On my recent trip to shoot new images for the Food Photography 201: Recipes for Success class, we spent 4 days working from the moment we got up until the early hours of the morning doing nothing but setting up scene after scene and shooting hundreds of images as we worked our way from concept to final image. Starting with the background and building out from there, we would set up a single light and one plate or prop and take a test shot, make adjustments, take another test shot, make more adjustments or add another piece of the puzzle, another test shot, etc.
In the past, we would have shot several test shots to a card in the camera, pulled out the card and loaded the images onto a computer to look at them, gone back and made changes, shot more to the card, load them on the computer, over and over until we were happy with the results. The LCD's on the back of the camera, although getting better with each new camera released, still are not good enough to determine if the scene is correct so the only option is viewing them on a larger screen. The time it took between test shots was considerably longer which in turn meant the time between start to finish of each image could be three or four times as long.
The following series of images shows part of the sequence we work through. This all took place in just under 2hrs. If we had been shooting to a card and uploading the test shots, it would have taken considerably longer to complete.
Setting up camera angle and key light
Moving in additional props for final scene
Stylist starts building our subject.
Final touches are added and we take our last shot. A small overhead soft box fitted with a speedlight was used for fill lighting in the final image.
Since we are always working on a deadline and set unrealistic goals of getting way more shot than is possible in the time we have (you would think we'd learn!) we can now shoot three to four times faster by simply tethering our cameras to our laptops and getting nearly instant feedback as we build our shot. After shooting tethered a few times, you will wonder how you ever lived without it!
There are many software options for tethered shooting. Some will allow full control of the camera such as shutter speed, aperture, and focusing as well as magnified live views for help with critical focusing while others will just allow a full size view of the captured image. Some cameras now come with tethering software included. Most of the current image editing and RAW processing software also allow tethered shooting.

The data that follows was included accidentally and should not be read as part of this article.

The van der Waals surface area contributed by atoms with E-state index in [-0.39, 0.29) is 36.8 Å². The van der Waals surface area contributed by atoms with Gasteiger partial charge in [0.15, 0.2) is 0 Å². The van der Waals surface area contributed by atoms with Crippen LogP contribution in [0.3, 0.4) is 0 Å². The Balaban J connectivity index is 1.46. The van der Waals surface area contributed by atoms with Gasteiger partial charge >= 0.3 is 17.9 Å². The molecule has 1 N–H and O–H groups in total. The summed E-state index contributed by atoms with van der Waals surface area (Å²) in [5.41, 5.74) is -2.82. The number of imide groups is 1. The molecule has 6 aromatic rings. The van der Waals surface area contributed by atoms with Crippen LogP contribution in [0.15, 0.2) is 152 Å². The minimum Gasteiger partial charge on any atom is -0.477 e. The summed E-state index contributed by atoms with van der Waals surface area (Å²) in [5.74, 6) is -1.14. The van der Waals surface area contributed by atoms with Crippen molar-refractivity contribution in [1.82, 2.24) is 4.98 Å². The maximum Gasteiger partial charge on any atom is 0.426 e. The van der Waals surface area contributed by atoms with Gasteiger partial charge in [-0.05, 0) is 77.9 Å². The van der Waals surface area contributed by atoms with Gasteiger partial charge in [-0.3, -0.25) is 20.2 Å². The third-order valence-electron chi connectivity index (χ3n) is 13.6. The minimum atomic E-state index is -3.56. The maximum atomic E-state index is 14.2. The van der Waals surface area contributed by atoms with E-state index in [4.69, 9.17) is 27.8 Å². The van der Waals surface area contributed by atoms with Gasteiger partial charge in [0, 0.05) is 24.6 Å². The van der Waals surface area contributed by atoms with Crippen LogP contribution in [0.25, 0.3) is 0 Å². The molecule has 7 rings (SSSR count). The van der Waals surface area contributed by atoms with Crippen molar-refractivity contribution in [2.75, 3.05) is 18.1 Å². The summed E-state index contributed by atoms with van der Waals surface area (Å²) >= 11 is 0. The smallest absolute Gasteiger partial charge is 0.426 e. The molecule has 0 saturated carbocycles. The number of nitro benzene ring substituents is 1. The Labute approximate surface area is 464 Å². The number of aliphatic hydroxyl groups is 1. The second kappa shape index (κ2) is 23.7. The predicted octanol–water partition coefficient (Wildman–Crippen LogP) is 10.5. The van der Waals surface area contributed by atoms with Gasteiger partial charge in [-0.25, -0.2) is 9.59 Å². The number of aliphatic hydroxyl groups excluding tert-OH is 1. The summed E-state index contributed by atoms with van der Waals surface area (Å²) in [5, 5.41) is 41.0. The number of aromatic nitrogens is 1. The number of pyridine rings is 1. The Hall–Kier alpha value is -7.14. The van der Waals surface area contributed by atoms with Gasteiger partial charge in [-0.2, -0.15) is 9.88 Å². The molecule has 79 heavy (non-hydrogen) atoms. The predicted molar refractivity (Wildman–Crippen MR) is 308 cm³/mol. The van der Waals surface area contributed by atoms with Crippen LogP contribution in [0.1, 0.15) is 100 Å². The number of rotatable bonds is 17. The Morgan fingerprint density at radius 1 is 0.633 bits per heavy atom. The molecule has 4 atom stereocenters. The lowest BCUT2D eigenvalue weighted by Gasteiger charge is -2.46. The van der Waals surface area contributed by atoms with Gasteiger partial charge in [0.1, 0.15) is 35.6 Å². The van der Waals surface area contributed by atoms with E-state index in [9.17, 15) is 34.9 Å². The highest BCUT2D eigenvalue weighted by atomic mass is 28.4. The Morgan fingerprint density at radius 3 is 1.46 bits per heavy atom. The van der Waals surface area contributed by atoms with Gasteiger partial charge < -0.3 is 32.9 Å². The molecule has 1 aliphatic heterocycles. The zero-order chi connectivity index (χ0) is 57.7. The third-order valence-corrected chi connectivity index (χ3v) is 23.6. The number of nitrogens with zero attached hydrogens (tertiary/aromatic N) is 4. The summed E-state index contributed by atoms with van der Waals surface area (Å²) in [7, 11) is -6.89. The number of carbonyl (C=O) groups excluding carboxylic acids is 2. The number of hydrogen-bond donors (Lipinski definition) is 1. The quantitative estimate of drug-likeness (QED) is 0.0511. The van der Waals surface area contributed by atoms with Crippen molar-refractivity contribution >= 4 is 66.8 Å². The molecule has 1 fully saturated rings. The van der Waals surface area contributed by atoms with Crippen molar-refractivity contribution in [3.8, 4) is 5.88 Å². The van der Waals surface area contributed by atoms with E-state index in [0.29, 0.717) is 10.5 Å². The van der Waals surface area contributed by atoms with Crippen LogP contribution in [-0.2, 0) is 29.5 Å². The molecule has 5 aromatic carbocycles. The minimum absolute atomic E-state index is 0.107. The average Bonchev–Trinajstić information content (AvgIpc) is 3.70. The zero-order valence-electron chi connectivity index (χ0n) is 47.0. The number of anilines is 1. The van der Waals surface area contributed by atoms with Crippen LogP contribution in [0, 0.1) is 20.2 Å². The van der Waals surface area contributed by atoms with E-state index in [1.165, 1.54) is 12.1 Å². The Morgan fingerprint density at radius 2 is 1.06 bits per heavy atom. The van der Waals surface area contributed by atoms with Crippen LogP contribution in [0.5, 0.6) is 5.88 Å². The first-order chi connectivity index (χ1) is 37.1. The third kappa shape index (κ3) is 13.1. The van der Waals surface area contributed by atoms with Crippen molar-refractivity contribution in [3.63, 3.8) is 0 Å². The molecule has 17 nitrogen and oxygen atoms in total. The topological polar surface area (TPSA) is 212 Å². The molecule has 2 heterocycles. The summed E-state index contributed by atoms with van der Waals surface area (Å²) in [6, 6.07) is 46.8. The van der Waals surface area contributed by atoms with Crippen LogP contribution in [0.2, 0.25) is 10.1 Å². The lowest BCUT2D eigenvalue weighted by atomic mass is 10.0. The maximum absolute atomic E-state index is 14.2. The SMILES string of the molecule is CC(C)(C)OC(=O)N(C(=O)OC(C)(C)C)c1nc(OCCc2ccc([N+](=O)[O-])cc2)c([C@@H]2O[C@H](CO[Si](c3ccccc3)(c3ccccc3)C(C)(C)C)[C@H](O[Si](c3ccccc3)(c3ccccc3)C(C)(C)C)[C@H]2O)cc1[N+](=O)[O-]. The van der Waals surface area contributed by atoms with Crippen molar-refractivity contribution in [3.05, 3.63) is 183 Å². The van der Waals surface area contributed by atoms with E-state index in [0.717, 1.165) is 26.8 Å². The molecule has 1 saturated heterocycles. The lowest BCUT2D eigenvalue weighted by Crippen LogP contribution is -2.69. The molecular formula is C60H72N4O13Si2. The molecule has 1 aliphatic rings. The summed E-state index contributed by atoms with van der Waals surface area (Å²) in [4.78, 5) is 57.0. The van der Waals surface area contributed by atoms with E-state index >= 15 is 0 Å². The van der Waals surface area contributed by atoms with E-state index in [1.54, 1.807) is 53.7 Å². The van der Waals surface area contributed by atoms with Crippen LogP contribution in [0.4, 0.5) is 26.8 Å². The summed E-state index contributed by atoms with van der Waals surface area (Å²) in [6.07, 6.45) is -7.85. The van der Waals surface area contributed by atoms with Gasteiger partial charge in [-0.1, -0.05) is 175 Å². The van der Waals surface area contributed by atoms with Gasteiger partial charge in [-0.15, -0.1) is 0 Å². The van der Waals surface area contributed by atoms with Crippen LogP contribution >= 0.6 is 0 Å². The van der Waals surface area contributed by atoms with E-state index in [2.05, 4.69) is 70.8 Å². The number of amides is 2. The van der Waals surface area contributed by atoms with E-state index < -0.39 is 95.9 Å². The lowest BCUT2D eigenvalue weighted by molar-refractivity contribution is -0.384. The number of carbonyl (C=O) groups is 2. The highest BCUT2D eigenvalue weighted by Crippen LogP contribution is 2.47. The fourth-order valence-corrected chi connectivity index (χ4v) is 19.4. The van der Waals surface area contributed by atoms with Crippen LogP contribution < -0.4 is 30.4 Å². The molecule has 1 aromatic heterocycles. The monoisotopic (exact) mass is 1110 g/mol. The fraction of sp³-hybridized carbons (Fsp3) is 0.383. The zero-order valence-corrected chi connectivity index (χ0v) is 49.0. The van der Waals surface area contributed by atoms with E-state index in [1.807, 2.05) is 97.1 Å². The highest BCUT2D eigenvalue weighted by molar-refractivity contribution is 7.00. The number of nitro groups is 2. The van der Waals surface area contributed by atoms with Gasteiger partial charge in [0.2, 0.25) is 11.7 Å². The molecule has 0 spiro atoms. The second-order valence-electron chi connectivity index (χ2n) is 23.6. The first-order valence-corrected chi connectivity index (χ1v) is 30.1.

I am using Capture One Pro for my tethered shooting and RAW processing. It supports many different camera makes and models.
Canon cameras come with Eos Utility software that allows tethered shooting and you can use it with Lightroom.
http://www.breezesys.com/products.htm#dslr makes DSLR Remote Pro for complete control of your Canon camera as well as other software that is Nikon compatible.
Nikon Capture Control Pro is available for Nikon shooters but does cost around $150.
There is a program called DiyPhotoBits that is free for Nikon shooters as well. While shooting tethered is obviously not possible for all types of photography it is particularly useful in the home or studio and even in certain on location situations. It gives you the ability to view your work almost instantaneously and make adjustments just as fast. No more surprises or disappointments when the shot doesn't actually look as good as it did on that tiny LCD. You will always know you have captured the perfect image before you move on to the next.